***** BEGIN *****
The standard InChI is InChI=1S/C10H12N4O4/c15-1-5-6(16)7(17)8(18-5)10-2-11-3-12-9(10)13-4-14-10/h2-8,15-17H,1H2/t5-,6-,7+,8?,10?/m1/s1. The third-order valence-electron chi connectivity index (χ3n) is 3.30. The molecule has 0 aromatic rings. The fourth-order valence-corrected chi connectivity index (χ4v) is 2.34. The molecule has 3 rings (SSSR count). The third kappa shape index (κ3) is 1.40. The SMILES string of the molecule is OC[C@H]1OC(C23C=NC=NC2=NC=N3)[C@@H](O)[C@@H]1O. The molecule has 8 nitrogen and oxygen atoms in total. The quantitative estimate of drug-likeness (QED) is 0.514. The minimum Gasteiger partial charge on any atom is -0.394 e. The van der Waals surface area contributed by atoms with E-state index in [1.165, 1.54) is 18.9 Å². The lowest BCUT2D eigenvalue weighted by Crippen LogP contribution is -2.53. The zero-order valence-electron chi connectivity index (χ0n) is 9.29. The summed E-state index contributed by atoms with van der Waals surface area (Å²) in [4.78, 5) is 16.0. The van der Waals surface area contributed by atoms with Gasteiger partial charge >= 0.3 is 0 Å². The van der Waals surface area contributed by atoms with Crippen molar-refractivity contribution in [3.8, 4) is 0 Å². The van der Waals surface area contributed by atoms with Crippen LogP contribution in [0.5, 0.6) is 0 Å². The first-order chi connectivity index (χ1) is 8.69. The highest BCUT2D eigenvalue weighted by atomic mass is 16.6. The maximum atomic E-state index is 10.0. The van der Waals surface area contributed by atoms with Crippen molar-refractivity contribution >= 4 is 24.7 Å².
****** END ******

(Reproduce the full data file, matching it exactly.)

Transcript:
The standard InChI is InChI=1S/C10H12N4O4/c15-1-5-6(16)7(17)8(18-5)10-2-11-3-12-9(10)13-4-14-10/h2-8,15-17H,1H2/t5-,6-,7+,8?,10?/m1/s1. The third-order valence-electron chi connectivity index (χ3n) is 3.30. The molecule has 0 aromatic rings. The fourth-order valence-corrected chi connectivity index (χ4v) is 2.34. The molecule has 3 rings (SSSR count). The third kappa shape index (κ3) is 1.40. The SMILES string of the molecule is OC[C@H]1OC(C23C=NC=NC2=NC=N3)[C@@H](O)[C@@H]1O. The molecule has 8 nitrogen and oxygen atoms in total. The quantitative estimate of drug-likeness (QED) is 0.514. The minimum Gasteiger partial charge on any atom is -0.394 e. The van der Waals surface area contributed by atoms with E-state index in [1.165, 1.54) is 18.9 Å². The lowest BCUT2D eigenvalue weighted by Crippen LogP contribution is -2.53. The zero-order valence-electron chi connectivity index (χ0n) is 9.29. The summed E-state index contributed by atoms with van der Waals surface area (Å²) in [4.78, 5) is 16.0. The van der Waals surface area contributed by atoms with Gasteiger partial charge >= 0.3 is 0 Å². The van der Waals surface area contributed by atoms with Crippen molar-refractivity contribution in [3.8, 4) is 0 Å². The van der Waals surface area contributed by atoms with Crippen LogP contribution in [0.5, 0.6) is 0 Å². The first-order chi connectivity index (χ1) is 8.69. The highest BCUT2D eigenvalue weighted by atomic mass is 16.6. The maximum atomic E-state index is 10.0. The van der Waals surface area contributed by atoms with Crippen molar-refractivity contribution >= 4 is 24.7 Å².